Speaking during a wide-ranging discussion on economics and the environment, McNaughton said that just extending existing infrastructure to maximise capacity is not enough to substantially increase rail's modal share over the next 40 years.

"We have to build new," McNaughton said. "We have to double, we have to quadruple our capacity by 2050. If we're going to do that we are going to need products that are accepted by the community, whether it is like Perth in Western Australia where they are running in the middle of the highway, or whether it is new construction techniques which do not harm the countryside. These are areas of massive opportunity."

McNaughton was responding to a comment from Mr Michel Dubromel, a board member of French National Railways (SNCF), who said that concerns over the impact on landscapes and farmers may hinder rail construction in the future.

Balancing environmental concerns with extending railways to meet future public transport demand was a central part of the discussion. Mr Bryan Nye, CEO of the Australasian Railway Association, said environmental concerns had "dropped off the page" in Australia since the global financial crisis despite Australia only suffering from one month of economic decline. He argued that railways must do better to make the environmental case when competing for funds.

"Not enough people are standing up to say why rail is good," Nye said. "We need to convince policymakers that we deserve that funding."

All panelists agreed that the environmental friendliness of rail will be a major selling point in the decades ahead. Mr Masao Uchida, vice president of RTRI Japan, said that light rail's ability to beat congestion as a clean transport mode is the secret of its longevity in Japanese cities, while Mr Josef Doppelbauer, vice-president for project management and chief technical officer at Bombardier, argued that for young people the car is no longer the status symbol it once was. He added that railways need to provide the IT services now so prevalent in the modern world to capitalise on this strength.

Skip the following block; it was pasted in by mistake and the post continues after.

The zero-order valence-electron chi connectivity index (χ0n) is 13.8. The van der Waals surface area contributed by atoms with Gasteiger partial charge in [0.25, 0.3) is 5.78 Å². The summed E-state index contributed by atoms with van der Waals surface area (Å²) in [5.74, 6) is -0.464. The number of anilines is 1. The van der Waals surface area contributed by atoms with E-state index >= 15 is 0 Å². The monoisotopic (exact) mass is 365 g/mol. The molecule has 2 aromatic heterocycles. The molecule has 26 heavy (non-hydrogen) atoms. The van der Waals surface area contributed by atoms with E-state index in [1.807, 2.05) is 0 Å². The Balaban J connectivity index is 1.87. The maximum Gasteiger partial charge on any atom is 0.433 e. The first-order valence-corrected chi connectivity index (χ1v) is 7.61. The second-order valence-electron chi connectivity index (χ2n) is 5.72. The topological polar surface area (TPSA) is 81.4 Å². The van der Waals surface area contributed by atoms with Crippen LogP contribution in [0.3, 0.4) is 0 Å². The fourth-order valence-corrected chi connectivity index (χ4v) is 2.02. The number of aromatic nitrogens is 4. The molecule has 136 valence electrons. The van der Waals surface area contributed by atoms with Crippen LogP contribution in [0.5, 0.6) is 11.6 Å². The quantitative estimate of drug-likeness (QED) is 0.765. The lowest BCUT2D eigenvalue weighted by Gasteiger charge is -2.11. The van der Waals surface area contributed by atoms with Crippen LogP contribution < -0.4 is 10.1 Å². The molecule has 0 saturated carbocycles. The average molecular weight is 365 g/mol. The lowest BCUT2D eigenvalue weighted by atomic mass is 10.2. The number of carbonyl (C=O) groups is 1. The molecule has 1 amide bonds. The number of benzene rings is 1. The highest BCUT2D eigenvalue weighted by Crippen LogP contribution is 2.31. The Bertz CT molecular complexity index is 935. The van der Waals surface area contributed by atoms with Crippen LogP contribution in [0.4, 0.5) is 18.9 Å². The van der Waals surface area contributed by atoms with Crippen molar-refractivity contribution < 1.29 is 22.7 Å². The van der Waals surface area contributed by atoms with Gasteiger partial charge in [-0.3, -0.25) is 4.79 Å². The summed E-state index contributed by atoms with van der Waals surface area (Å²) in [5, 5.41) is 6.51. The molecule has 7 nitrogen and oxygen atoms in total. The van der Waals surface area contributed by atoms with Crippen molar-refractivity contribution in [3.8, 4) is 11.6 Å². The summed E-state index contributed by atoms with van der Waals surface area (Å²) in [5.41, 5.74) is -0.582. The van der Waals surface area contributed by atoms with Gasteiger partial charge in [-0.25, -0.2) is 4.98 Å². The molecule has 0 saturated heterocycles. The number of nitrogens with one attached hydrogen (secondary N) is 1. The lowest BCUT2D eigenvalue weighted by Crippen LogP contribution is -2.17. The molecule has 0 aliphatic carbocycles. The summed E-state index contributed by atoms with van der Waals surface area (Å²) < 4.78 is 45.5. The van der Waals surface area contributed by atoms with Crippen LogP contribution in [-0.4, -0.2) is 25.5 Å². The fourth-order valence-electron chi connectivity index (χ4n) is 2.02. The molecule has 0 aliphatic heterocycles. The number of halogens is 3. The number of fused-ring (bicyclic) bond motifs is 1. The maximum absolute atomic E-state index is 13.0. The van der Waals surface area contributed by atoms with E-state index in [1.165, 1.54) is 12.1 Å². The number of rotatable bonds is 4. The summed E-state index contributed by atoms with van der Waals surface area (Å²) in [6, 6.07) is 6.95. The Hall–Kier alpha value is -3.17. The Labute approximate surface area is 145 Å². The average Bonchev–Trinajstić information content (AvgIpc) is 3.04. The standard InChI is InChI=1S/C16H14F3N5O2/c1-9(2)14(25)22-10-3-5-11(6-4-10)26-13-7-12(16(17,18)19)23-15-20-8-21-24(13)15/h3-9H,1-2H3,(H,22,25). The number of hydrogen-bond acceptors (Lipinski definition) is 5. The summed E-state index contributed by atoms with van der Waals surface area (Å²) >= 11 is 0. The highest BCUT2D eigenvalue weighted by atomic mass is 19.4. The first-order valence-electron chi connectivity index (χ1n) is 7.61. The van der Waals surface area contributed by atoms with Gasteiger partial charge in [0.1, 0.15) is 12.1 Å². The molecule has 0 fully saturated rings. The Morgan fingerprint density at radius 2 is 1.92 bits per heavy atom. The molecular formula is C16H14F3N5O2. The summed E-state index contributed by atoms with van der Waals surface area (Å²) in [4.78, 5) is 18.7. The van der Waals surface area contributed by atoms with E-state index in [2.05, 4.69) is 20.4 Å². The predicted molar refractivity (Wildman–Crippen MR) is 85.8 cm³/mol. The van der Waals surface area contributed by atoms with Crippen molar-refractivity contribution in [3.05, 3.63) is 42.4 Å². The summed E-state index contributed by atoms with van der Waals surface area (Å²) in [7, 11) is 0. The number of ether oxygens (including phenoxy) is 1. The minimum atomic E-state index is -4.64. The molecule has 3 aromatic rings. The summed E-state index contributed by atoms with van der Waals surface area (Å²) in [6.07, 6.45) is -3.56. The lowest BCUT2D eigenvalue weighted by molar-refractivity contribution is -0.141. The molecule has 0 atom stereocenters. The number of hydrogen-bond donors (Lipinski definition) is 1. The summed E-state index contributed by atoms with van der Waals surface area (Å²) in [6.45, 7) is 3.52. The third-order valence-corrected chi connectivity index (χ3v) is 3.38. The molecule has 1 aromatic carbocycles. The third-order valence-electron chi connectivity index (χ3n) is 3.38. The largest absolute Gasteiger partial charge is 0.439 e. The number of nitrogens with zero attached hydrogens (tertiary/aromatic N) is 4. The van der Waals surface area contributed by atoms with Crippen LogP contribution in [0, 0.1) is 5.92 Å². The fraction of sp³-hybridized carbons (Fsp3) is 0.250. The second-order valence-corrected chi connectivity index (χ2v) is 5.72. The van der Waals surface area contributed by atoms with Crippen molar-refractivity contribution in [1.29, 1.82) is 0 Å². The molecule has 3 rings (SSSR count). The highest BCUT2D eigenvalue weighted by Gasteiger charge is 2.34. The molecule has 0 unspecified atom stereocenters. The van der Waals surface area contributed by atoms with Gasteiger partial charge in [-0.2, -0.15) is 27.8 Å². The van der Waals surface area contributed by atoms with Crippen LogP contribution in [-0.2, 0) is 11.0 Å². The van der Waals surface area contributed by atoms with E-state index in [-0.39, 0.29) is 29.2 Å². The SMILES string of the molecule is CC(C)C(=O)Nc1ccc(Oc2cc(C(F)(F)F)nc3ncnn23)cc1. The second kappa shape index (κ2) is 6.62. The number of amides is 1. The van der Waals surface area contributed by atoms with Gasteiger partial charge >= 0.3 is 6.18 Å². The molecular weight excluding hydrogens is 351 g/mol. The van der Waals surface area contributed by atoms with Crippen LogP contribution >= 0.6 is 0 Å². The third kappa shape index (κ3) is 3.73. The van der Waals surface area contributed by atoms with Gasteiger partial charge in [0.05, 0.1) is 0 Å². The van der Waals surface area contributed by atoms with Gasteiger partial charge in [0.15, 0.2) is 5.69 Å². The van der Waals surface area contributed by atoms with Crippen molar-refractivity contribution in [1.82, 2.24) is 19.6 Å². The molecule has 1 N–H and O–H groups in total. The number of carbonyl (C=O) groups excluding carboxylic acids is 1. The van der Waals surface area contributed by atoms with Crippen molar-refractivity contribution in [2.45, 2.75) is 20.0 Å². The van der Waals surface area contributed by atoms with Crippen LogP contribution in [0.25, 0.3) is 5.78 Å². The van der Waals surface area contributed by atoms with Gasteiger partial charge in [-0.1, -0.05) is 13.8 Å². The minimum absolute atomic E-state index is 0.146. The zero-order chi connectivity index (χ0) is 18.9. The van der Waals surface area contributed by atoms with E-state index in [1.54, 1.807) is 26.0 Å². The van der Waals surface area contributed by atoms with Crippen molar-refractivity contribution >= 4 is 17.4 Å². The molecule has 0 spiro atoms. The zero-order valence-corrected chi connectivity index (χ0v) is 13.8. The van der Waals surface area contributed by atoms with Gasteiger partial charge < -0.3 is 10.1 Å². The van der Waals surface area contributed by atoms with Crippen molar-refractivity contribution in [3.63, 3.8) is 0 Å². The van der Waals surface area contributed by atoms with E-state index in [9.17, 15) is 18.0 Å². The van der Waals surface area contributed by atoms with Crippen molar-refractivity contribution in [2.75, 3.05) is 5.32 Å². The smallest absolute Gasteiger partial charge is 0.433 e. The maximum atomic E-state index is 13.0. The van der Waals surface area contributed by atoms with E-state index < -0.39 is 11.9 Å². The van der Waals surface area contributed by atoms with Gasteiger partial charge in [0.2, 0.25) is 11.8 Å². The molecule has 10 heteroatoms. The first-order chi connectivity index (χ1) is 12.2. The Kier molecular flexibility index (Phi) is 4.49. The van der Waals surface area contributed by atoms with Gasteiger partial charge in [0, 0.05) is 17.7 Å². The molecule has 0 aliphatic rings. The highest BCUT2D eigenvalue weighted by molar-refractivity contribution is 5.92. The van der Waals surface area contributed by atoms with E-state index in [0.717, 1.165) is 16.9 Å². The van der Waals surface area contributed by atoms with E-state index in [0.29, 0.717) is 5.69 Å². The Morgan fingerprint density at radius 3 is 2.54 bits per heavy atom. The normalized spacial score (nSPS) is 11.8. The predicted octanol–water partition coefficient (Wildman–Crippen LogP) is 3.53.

Inevitably research will remain crucial to achieving these goals, yet as McNaughton pointed out, this must be conducted with a view of eventually being implemented by railways. Developments must also be designed to be recyclable so that 2010 technology is not being used in 2050.

"We have the opportunity if we radically cut the energy we use, if we cut the weight of the trains dramatically so they perform better, then we have a breakthrough that is not Victorian rail," he said.